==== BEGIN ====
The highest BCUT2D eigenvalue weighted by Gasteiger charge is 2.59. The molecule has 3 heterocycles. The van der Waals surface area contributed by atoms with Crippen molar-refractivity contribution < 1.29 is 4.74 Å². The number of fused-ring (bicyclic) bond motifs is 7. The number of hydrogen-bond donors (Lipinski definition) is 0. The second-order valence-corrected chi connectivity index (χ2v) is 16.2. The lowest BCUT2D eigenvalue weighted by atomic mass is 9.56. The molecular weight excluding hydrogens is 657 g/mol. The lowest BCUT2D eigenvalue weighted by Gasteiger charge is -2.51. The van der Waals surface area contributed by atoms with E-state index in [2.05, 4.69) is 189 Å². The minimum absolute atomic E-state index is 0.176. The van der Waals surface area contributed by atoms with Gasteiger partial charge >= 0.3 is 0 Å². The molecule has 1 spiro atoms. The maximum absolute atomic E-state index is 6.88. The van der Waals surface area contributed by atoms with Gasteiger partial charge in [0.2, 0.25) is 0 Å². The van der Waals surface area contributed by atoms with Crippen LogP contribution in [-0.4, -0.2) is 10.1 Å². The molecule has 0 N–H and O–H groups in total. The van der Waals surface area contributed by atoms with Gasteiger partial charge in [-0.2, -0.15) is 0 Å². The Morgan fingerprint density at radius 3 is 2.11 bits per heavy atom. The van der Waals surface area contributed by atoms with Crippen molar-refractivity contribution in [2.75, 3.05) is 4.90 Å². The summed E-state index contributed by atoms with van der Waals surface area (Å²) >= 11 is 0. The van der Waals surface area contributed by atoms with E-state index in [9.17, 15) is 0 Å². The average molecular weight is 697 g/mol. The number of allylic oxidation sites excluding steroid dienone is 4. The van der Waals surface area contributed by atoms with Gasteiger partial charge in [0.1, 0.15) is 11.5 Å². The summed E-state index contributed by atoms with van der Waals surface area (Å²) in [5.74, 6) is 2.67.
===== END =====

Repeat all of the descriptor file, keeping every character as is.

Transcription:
The highest BCUT2D eigenvalue weighted by Gasteiger charge is 2.59. The molecule has 3 heterocycles. The van der Waals surface area contributed by atoms with Crippen molar-refractivity contribution < 1.29 is 4.74 Å². The number of fused-ring (bicyclic) bond motifs is 7. The number of hydrogen-bond donors (Lipinski definition) is 0. The second-order valence-corrected chi connectivity index (χ2v) is 16.2. The lowest BCUT2D eigenvalue weighted by atomic mass is 9.56. The molecular weight excluding hydrogens is 657 g/mol. The lowest BCUT2D eigenvalue weighted by Gasteiger charge is -2.51. The van der Waals surface area contributed by atoms with E-state index in [2.05, 4.69) is 189 Å². The minimum absolute atomic E-state index is 0.176. The van der Waals surface area contributed by atoms with Gasteiger partial charge >= 0.3 is 0 Å². The molecule has 1 spiro atoms. The maximum absolute atomic E-state index is 6.88. The van der Waals surface area contributed by atoms with Gasteiger partial charge in [0.2, 0.25) is 0 Å². The van der Waals surface area contributed by atoms with Crippen LogP contribution in [-0.4, -0.2) is 10.1 Å². The molecule has 0 N–H and O–H groups in total. The van der Waals surface area contributed by atoms with Gasteiger partial charge in [-0.2, -0.15) is 0 Å². The Morgan fingerprint density at radius 3 is 2.11 bits per heavy atom. The van der Waals surface area contributed by atoms with Crippen molar-refractivity contribution in [2.75, 3.05) is 4.90 Å². The summed E-state index contributed by atoms with van der Waals surface area (Å²) >= 11 is 0. The van der Waals surface area contributed by atoms with E-state index in [9.17, 15) is 0 Å². The average molecular weight is 697 g/mol. The number of allylic oxidation sites excluding steroid dienone is 4. The van der Waals surface area contributed by atoms with Gasteiger partial charge in [0.1, 0.15) is 11.5 Å². The summed E-state index contributed by atoms with van der Waals surface area (Å²) in [5.74, 6) is 2.67.